This is an entry in an ongoing series for 303 Magazine, which will profile a range of industry professionals and the stories behind their tattoos. It is our intention to highlight the talents of local tattoo artists where possible, while demonstrating the narrative power of imagery by putting front and center a form that continues to fascinate the curious.
Troy Guard is a name that seems to have repetitively popped up this past year in regards to making waves in the Mile High, and rightfully so with over a handful of his restaurants opening their doors in 2016. Most people know Guard for his year of accomplishments, but not as many have had the chance to really get to know him. From where he got his start to all the travels along the way, this is the inspiration behind his work and his ink.
Having been born in Hawaii and spending the first years of his life there, he was immersed in a very multicultural life. The cuisine that molded his career from an early age was heavily influenced by Japanese, Chinese, Samoan and Filipino cultures.
At the age of 13, Guard worked his first job making sandwiches in small Seattle shop owned by his neighbor. From there, he moved to San Diego and began moving up the line — from bus boy, to dish washer, a host and finally a cook. He credits his time in San Diego for the Mexican influence in his dishes.
“A lot of my flavors in my restaurants have that [Asian influences]. Asian and Mexican mix really well — sweet and salty, and spicy and sour — those are all taste buds. My tongue is just salivating thinking about it with all these pow flavors in your mouth,” said Guard.
He never attended culinary school which, he found in the long run, made him work harder for his craft. He understood that his strengths were highlighted best when he was working in a hands-on environment as opposed to a classroom. Guard dedicated 40 plus hours a week in various kitchens before opening his own refining his technique and understanding craft. His appreciation for the opportunities to work with and learn from several great chefs is evident.
“I never went to culinary school. I just worked my way up. For instance, say I was a cook at TAG and I worked 40 hours a week and my schedule said 3 p.m., then I would come in at 9 a.m.. And I’d work for free for six hours just learning because that was my school. I would learn how to cut fish, cut meat, make sauces, do anything because that was my schooling. When I’m coming in on my own time I want to learn it all,” explained Guard.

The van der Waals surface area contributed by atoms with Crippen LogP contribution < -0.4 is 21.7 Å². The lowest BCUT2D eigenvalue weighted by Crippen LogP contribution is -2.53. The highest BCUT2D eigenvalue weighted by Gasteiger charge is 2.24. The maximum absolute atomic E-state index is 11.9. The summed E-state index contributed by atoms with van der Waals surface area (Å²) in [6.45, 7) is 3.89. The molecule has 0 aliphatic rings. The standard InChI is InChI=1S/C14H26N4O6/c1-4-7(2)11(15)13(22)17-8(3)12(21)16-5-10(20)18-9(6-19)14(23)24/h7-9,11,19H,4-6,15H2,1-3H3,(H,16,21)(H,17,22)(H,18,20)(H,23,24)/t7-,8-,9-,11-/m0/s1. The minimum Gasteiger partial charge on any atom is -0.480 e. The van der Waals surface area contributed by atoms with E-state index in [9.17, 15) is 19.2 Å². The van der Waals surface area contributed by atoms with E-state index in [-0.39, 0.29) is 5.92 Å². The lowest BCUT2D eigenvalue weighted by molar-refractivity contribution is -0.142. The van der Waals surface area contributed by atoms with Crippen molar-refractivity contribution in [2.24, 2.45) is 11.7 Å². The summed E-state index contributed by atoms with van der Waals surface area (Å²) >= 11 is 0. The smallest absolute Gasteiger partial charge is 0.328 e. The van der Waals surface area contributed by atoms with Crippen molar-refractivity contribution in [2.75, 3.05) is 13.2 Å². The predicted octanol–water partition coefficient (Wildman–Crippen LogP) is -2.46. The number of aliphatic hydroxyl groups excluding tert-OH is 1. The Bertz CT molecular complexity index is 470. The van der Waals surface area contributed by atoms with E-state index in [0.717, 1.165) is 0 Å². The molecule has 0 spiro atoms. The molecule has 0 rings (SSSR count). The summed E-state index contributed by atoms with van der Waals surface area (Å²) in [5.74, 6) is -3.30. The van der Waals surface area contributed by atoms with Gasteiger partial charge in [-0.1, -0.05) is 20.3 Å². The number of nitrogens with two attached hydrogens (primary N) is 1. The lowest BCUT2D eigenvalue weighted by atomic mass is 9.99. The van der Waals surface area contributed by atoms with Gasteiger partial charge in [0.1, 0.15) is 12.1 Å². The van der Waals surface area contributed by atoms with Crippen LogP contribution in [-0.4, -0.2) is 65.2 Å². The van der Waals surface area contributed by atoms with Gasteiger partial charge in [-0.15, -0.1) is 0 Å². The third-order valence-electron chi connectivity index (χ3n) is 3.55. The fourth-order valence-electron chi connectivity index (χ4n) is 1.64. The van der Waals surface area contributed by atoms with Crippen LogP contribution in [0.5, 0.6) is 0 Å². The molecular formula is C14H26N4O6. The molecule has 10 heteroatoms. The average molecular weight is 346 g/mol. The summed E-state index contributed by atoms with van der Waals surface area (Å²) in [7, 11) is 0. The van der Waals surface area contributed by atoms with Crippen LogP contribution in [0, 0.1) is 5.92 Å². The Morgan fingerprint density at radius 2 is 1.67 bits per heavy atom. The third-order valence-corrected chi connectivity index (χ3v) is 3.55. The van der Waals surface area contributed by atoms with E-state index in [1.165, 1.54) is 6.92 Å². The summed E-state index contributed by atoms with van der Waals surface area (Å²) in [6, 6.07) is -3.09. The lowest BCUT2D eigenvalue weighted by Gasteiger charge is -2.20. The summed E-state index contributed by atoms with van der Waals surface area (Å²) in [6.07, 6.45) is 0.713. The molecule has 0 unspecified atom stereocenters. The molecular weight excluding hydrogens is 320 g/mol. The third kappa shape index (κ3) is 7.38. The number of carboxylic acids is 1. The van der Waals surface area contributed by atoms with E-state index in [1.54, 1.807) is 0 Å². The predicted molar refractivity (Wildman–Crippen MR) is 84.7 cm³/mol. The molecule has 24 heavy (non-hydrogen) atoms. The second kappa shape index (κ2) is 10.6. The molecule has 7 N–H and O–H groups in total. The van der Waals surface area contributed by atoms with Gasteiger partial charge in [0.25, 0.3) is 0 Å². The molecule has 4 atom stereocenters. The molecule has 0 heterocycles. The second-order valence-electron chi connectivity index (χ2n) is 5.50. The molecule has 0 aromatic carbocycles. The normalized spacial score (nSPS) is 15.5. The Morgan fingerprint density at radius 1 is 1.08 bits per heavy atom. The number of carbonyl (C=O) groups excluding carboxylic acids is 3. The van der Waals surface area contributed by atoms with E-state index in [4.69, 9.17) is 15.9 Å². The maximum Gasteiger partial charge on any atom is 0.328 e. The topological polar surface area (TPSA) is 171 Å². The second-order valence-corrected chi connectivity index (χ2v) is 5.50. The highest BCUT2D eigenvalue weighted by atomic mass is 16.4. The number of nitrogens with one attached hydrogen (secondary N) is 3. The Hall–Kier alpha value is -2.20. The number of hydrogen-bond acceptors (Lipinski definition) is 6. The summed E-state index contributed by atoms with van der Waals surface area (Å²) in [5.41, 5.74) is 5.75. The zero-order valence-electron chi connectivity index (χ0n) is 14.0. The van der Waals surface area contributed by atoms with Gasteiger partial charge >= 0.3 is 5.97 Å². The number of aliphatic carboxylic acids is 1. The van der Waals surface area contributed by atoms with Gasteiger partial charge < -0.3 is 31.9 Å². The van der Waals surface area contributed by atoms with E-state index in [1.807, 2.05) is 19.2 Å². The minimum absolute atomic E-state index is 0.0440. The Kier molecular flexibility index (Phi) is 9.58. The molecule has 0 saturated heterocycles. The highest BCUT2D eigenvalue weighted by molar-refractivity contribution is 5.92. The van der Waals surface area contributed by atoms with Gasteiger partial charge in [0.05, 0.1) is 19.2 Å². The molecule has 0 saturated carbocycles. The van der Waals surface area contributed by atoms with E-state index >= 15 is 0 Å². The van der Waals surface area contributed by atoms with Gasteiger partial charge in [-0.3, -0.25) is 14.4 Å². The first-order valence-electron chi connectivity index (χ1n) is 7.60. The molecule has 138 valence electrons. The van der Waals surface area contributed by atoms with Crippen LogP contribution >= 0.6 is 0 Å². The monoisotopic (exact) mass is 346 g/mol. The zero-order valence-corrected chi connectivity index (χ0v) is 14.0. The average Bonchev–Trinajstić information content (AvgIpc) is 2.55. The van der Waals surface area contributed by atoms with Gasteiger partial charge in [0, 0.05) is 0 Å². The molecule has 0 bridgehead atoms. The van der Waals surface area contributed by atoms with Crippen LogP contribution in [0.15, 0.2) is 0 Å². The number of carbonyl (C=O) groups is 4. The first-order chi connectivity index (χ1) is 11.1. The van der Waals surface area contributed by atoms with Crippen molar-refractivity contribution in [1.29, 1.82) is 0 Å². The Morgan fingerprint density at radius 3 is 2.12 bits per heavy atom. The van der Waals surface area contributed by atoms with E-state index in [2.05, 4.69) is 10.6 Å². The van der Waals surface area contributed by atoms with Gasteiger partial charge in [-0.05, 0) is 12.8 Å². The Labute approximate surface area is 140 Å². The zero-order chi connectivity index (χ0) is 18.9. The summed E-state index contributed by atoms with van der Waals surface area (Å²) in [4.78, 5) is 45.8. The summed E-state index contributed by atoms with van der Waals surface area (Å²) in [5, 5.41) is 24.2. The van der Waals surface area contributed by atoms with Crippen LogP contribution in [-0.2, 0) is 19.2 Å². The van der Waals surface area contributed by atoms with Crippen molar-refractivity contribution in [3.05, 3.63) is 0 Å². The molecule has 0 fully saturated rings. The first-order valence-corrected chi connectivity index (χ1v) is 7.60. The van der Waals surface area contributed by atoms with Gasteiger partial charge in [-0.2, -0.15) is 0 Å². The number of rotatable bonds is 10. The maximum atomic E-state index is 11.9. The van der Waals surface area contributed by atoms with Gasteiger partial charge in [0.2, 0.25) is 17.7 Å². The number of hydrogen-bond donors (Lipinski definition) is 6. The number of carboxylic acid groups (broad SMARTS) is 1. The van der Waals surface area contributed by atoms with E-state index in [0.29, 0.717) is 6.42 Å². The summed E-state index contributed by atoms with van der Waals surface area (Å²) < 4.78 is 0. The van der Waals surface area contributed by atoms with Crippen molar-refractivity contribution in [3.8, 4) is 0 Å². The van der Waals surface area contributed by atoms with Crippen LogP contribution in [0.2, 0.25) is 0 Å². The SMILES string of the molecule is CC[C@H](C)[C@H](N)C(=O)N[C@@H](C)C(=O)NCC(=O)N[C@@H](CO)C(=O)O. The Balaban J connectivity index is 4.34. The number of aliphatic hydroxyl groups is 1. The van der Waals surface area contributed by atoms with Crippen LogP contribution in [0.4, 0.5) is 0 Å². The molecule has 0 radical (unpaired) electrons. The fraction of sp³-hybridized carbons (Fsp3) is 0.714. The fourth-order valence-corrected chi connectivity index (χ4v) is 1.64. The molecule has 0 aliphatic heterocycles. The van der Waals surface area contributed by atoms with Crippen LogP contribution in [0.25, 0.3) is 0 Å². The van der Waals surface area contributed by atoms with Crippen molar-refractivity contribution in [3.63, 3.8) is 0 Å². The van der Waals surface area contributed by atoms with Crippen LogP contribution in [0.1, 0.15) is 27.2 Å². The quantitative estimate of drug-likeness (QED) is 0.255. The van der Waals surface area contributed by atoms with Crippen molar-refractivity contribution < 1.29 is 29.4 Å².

His travel and experience have certainly influenced his cooking style, but not many know that his story is written on his arm. While traveling through Asia for a little over eight years, Guard found work in cities such as Japan, Hong Kong and Singapore. His time in Asia heavily influenced the tattoos that adorn his entire right arm.
He jokingly reminded us that he is no millennial while reiterating his age (45), and explained that with the changing times comes the acceptance of fresh ink. When he was younger, it was frowned upon to mark your body. Tattoos were seen as a rebellion and now they are generally perceived as meaningful expressions of creativity such as his Asian-themed sleeve. Each piece that covers Guard’s right arm was carefully done over a course of six to eight sittings with Adam Rosentham of ThinkTank on Broadway.
“The dragon that wraps around here [entire arm] is very dominate and strong. It can conquer a lot of stuff and that’s what I need to do in business that I’m doing. You need to be strong and adapt well, keep your focus and be on top,” said Guard. “The koi over here [bicep] represents calmness, tranquil beauty and going with the flow which you kind of need that balance sometimes. You have to be a little bit fiery and a little chillax.”
Each intricately inked design outwardly seemed to have the same Asian theme but while digging deeper into the conversation it’s realized that strength and perseverance was also influential. Endless hours of hard work and dedication molded Guard’s career, though without the element of passion he doesn’t see a point. Even if there is passion in what you’re doing, it still can be a difficult thing to see and appreciate.
“I think for me, getting around great people — I worked in busy restaurants with good people — I didn’t do it for the money, I did it because I really enjoyed it,” said Guard. “You have to do something you really enjoy. Like the the lotus flower you’re going to come up and see it come into fruition.”
Mentioned on more than one occasion during our time together was the lotus flower that sits just inside his forearm where the crease of his elbow begins. The tattoos of the koi fish and dragon are intriguing pieces but something about the way he explains the meaning of the lotus flower makes you wonder if you should get one too.
‘The lotus flowers start in a bunch of mud and blooms through. They have to go through a bunch of shit and challenges and reap the rewards of struggling through the water, through the mud, getting up and saying wow look what I’ve done,” said Guard.
Guard has done just that, achieved everything he set his sights on in a non-traditional way. Nearly 32 years after his start as a bus boy, his list of achievements continues to grow. With a recently added project (Hashtag) to his already growing empire, it seems as if this is one lotus flower that will continue to persevere while making his presence known in the Denver culinary scene.
All photography by Lucy Beaugard.